It’s official: Muammar Gaddafi is on his own. Russia and China have joined the United States, the EU — and pretty much the rest of the world — in condemning Gaddafi’s responses to protesters. The UN Security Council, not known for concord, has voted unanimously to refer Gaddafi to the international criminal court. After a meeting of the UN Human Rights Council in Geneva yesterday, Kevin Rudd told ABC News 24 "The bottom line is this … on behalf of not just the people of Libya, not just on behalf of the people of the Arab world but, in fact, the people of the entire world, the time has come for Gaddafi to go and to go now for the sake of humanity."
What next? Will NATO troops be sent in? Will the UN impose a no-fly zone over Libya to prevent further strafing of civilians by the air force? "Fluid" is the word most frequently used by politicians and commentators to describe the situation, from the status of the interim government in Benghazi to that of Gaddafi’s troops in Tripoli.
African leaders agree with Rudd and the UN that it’s time for Gaddafi to go. But the ties Libya holds with other African nations are more complex than those to NATO nations. Gaddafi is no small fish in Africa. He was elected chairperson of the African Union in February 2009 for a one year term and Libyan oil money has funded investments across the continent.
The Nairobi-based daily, the East African, makes clear the extent of Libyan businesses interests across Africa:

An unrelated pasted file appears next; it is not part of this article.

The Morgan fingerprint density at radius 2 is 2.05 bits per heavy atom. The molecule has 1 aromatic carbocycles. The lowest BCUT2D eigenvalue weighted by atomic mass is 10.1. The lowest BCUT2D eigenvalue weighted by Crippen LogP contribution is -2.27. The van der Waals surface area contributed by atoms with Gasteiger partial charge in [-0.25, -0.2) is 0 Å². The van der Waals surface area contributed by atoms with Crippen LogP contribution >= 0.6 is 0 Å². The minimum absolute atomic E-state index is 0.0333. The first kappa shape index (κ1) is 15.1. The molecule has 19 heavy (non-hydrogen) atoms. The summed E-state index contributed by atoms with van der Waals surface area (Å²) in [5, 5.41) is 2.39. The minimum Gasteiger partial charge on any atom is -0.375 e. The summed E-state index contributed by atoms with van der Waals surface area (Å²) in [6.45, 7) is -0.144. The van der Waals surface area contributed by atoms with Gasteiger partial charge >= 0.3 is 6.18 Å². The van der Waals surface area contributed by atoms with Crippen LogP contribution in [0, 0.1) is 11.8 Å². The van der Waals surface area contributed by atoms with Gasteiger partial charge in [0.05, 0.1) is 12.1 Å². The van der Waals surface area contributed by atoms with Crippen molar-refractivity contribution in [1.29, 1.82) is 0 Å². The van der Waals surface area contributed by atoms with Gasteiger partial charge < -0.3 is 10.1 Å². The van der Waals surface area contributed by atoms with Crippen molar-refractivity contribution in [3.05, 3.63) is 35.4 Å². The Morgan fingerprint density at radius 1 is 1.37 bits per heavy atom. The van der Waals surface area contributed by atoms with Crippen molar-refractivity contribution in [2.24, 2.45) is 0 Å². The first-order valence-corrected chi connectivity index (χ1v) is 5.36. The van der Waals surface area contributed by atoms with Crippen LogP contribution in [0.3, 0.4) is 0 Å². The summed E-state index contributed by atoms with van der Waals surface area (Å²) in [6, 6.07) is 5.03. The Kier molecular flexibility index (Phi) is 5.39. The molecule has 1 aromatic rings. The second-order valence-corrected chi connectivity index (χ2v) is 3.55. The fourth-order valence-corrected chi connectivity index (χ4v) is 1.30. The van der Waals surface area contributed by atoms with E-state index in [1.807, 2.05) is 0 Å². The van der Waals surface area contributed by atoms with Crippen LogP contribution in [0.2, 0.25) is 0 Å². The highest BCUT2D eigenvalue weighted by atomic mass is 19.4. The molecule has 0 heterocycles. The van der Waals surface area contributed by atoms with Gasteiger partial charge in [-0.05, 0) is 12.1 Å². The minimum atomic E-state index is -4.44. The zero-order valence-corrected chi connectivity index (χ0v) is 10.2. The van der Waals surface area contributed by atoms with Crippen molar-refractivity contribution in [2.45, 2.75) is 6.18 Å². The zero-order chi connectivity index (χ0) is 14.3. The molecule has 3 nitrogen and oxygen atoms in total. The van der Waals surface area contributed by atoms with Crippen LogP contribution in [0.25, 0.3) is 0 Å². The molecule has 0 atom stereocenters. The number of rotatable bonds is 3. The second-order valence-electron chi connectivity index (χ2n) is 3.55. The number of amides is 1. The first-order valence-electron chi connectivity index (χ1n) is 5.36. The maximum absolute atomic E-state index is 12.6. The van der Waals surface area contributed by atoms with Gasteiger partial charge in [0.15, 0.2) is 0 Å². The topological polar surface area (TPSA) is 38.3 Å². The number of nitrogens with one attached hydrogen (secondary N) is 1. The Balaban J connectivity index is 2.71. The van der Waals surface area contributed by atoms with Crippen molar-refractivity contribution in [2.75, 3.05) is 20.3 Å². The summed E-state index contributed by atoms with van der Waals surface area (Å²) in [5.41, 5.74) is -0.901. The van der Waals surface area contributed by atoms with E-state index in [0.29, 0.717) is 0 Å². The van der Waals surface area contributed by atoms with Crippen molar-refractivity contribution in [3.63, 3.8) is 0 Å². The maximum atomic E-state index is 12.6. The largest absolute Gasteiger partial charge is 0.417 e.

"The oil producing giant has used its wealth to invest outside of Libya in telecommunications in Uganda, Rwanda, Zambia, Southern Sudan, Sierra Leone, Ivory Coast, Niger, Guinea Conakry and Benin; it has interests in hotels, textile manufacturing and food processing in Uganda, as well as oil engineering and retail in Kenya and Uganda.
"The Libyan Arab Portfolio, LAP Green, also has interests in telecoms and hotels in Rwanda as well as Kenya. Most of these businesses however, are insolvent and currently balanced on a knife-edge, with the possibility of their collapse no longer far-fetched should the Tripoli money tap dry up."
In a long analysis piece for BBC World, Farai Zevenzo examines Libya’s relationship to the rest of Africa, noting that while Ben-Ali looked to Europe and Mubarak to the Middle East, Gaddafi maintained close personal and trade relationships in Africa: "He had no qualms about pitching his tent in our capitals and could drive his motorcade across several African borders to attend a conference or just to dazzle us with oil money as an array of designer shaded curvaceous bodyguards attended to his needs."
Zevenzo makes it clear that Libya’s relationship to Africa extends beyond financial investments: "As mercenaries, reputedly from Chad and Mali fight for him, a million African refugees and thousands of African migrant workers stand the risk of being murdered for their tenuous link to him." Libya’s strategic significance to European countries, especially Italy, turned on its contribution to the management of refugee flows. Tens of thousands of refugees passed through Libya — and were sent back there. The situation on the ground in Libya is now serious enough for the Sudanese government to be making arrangements for the return of Sudanese workers from Libya, as Mona Al-Bashir’s details in the Sudan Vision Daily. As the borders between Sudan and Libya are opened to allow the movement of returnees, Al-Bashir notes the rumours in circulation that Darfuri armed groups are among those fighting for Gaddafi.
(See also NPR’s report on who is fighting for Gaddafi here.)